Howie Roseman on draft night in 2020.
A flat out lie. Wentz can be fixed by someone, but I am sure
that person isn’t currently in Philadelphia. Jalen Hurts
has been named as the Eagles starting quarterback for Week 14,
so apparently they don’t know how to fix him. I’ll
bet Frank Reich, head coach in Indianapolis and his former OC,
knows how and he’ll follow Philip Rivers with the Colts
at a highly discounted price. Behind this OL with these young
receivers, I don’t expect Hurts to be much better. He’ll
be a slight upgrade only because he hasn’t lost his confidence
yet, like Wentz. Philly’s problem goes much deeper than
2) The most efficient* wide receiver in 2020 must be
Davante Adams since he averages a league-best 26.5 FPts/G.
False. Actually Adams ranks seventh in fantasy points per touch.
The most efficient fantasy wideout is the Titans A.J. Brown who
is averaging 3.73 FPts/T. DK Metcalf and the suspended Will Fuller
rank second and third, respectively. Vikings teammates Adam Thielen
and Justin Jefferson fill out the top-five. These top guys and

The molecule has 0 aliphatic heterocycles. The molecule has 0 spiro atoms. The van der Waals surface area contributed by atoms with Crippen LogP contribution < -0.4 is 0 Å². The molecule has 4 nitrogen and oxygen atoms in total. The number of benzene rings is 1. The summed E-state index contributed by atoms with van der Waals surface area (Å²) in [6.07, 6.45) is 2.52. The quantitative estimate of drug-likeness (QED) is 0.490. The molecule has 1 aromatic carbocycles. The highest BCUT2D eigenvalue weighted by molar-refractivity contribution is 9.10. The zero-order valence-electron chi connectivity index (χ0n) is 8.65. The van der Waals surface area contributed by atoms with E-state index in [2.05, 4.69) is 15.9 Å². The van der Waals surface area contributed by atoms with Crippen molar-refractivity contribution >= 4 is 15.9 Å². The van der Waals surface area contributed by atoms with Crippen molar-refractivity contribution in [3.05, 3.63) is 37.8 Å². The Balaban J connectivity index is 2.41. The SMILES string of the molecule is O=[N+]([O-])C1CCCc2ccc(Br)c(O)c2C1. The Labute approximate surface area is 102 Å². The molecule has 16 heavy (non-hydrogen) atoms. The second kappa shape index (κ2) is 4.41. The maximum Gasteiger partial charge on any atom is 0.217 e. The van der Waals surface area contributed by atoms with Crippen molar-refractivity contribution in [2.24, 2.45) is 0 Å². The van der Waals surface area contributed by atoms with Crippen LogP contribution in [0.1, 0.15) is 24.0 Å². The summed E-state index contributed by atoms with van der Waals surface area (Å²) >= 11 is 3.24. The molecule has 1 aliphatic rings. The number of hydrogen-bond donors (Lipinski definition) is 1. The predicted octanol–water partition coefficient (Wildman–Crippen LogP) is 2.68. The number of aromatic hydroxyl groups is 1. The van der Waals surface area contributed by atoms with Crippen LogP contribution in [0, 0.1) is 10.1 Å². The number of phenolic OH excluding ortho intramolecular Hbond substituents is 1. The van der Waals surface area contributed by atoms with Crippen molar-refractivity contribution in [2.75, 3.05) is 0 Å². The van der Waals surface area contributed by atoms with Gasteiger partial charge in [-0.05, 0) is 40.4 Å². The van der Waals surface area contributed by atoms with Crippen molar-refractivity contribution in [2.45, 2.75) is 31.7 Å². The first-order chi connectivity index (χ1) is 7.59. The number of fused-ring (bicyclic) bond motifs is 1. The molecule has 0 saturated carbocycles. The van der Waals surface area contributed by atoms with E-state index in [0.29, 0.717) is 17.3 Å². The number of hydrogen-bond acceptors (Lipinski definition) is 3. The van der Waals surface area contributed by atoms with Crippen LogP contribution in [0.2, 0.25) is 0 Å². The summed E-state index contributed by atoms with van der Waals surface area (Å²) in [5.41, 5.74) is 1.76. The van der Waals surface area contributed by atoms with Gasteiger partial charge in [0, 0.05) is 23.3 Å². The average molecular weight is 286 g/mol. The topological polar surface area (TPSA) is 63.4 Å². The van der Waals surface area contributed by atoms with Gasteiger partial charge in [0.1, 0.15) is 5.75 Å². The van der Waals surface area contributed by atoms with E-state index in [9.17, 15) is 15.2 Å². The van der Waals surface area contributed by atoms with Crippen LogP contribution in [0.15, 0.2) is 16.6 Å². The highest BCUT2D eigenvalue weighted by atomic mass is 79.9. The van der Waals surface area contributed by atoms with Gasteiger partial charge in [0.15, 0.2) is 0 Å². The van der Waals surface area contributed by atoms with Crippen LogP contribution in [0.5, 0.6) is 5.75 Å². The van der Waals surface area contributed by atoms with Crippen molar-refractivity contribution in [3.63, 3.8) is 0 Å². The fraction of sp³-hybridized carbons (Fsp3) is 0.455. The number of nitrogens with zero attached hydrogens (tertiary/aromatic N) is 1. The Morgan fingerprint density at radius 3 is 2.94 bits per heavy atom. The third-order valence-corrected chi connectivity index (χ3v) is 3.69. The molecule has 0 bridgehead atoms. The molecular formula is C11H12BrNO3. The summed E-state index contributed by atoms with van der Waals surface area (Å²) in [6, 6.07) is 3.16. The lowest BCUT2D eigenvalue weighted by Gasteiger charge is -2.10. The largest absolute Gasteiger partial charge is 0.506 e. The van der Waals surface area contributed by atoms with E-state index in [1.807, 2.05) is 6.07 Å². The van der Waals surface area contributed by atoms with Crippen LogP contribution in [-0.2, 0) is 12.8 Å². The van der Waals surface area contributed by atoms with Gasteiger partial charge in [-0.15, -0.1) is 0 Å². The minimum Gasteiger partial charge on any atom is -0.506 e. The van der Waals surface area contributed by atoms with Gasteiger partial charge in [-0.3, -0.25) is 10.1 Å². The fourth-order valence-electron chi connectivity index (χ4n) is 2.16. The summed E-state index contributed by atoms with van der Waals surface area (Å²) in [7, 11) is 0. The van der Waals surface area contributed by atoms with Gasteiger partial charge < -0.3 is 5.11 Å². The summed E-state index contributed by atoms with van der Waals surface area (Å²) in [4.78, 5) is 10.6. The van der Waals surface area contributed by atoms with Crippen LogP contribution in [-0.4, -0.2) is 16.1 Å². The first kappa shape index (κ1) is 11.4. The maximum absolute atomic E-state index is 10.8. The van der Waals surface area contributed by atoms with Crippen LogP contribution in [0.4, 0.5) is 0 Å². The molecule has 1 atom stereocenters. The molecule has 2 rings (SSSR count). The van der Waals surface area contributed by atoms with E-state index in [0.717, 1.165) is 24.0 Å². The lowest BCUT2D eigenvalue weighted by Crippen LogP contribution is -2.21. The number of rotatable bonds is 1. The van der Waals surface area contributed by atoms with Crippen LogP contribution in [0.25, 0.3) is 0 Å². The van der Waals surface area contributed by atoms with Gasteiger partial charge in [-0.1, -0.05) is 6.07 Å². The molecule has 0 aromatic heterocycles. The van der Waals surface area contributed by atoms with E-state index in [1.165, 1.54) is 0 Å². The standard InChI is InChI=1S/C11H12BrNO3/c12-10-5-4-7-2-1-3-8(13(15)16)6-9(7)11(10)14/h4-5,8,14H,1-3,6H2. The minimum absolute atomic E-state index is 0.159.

their fantasy owners, should make like Keyshawn Johnson and yell,
“Give me the damn ball.”
* Efficiency = total PPR fantasy points
earned/(receptions + rushing attempts).
3) Running backs with the highest rushing yards-per-attempt
are fantasy stars.
Mostly false. Although Nick Chubb, Aaron Jones and Dalvin Cook
are among the best, Miles Sanders, Ronald Jones, Damien Harris,
Raheem Mostert and Devontae Booker all average at least 5.0 YPC
and aren’t in the top-15 in FPts/G. Mostert is the best
of the group at No.17. In the case of a preseason favorite like
Sanders, who is second to Chubb at 5.3 YPC, it’s about usage,
or the lack of. His 15 touches per game, despite his pass-catching